Fulfilled in Jesus

Our pilgrimage with our Beloved in Japan -- Yoko & Ramone on the journey with Jesus!

Saturday, December 31, 2011

"What Good Is It?"


"What Good Is It?"

In nations there are various hopes we have--freedom, peace, prosperity, blessedness and more. We strive to fight to establish 'our rights' (and then if we succeed in getting them, we live in perpetual fear that they'll be taken away).

This year when the new NIV came out, I read the translators notes and found that scholars now agree that "thieves" was a mistranslation; the two who were crucified with Christ were *rebels*, like Barabbas, who had also "taken part in a rebellion." And it makes sense: after all, common sins like thievery would not be punished with crucifixion, but putting down political rebellions and then crucifying rebels would send a message of fear to other would-be rebels. This is why the Jewish leaders repeatedly emphasized that Jesus claimed He was the Messiah, the King; they wanted to stress that He was committing treason against Rome. They wanted to present Him as the leader of a rebellion, as a threat to Rome.

Understanding this makes a lot of things fall into place, doesn't it? After all, Christ didn't merely take our place as those who committed common sins--He took the consequence of our *rebellion* against God!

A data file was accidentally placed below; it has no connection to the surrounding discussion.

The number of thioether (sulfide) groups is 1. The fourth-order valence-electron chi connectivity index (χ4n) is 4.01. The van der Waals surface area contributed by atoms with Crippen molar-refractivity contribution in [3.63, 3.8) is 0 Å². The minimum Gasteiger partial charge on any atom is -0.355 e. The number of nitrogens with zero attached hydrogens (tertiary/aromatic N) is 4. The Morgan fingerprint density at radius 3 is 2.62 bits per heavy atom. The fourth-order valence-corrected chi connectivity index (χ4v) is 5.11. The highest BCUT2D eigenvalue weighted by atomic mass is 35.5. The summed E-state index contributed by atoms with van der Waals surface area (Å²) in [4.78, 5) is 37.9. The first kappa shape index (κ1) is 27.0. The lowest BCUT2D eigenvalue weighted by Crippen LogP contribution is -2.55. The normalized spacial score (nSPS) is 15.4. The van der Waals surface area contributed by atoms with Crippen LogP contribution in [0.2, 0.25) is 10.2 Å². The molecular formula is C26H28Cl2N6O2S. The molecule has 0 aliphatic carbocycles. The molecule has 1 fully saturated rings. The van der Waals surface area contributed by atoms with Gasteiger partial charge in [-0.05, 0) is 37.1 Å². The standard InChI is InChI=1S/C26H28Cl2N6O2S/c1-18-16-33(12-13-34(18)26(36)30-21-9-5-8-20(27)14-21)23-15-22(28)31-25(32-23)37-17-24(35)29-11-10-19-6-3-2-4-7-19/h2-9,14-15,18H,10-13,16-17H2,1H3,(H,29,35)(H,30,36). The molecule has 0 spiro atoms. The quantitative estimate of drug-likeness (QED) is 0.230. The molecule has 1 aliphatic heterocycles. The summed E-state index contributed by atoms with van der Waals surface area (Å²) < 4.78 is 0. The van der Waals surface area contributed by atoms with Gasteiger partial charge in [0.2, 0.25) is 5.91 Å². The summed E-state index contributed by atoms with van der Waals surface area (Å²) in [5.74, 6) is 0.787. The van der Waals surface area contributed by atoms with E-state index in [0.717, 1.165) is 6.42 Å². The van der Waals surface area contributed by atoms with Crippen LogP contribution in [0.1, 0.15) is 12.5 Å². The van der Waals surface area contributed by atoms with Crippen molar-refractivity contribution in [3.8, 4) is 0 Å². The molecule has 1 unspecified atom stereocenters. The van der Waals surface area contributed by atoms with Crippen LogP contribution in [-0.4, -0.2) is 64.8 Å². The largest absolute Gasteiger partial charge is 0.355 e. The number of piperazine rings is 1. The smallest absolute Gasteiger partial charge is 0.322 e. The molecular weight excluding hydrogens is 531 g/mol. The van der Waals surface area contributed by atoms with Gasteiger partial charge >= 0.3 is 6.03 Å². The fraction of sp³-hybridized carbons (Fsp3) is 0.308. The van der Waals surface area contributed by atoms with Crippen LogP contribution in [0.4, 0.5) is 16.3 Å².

Suddenly, the crucifixion becomes the meeting place of ideologies, of aims, goals, efforts and striving. Barabbas and the two rebels sought to gain back their ancient land, freedom and sovereignty. The Roman centurion followed orders and lived to protect Rome, its assets, its people and its way of life. Into this mix comes Jesus, giving grace to the sinners and unreligious, and preaching *love* of all things, even for enemies! He says He is King, but here He is hanging on the cross, defeated.

"Love didn't work, did it!" The two rebels mock Him. The Romans divide up His clothes. Still He loved His enemies and forgave them. But wait... one of the rebels starts to notice. "Wait a minute, we earned this and are paying the price of this, but *He* didn't deserve this!" And a Roman centurion looks up in wonder as well, seeing something divine, above and beyond the way of the world that depends on physical might and power.

The unrepentant rebel continues on, "What good was it, Jesus?" Because he is still bent on rebellion--still bent on getting his rights, his homeland, his freedom. He is still fighting for the spoils of the tree of knowledge of good and evil. But the other two have begun to notice an eternal kind of 'life' in this death in front of them. They begin to see the tree of life.

*****

See also:
"Trustworthy Power"
"The Release of Barabbas"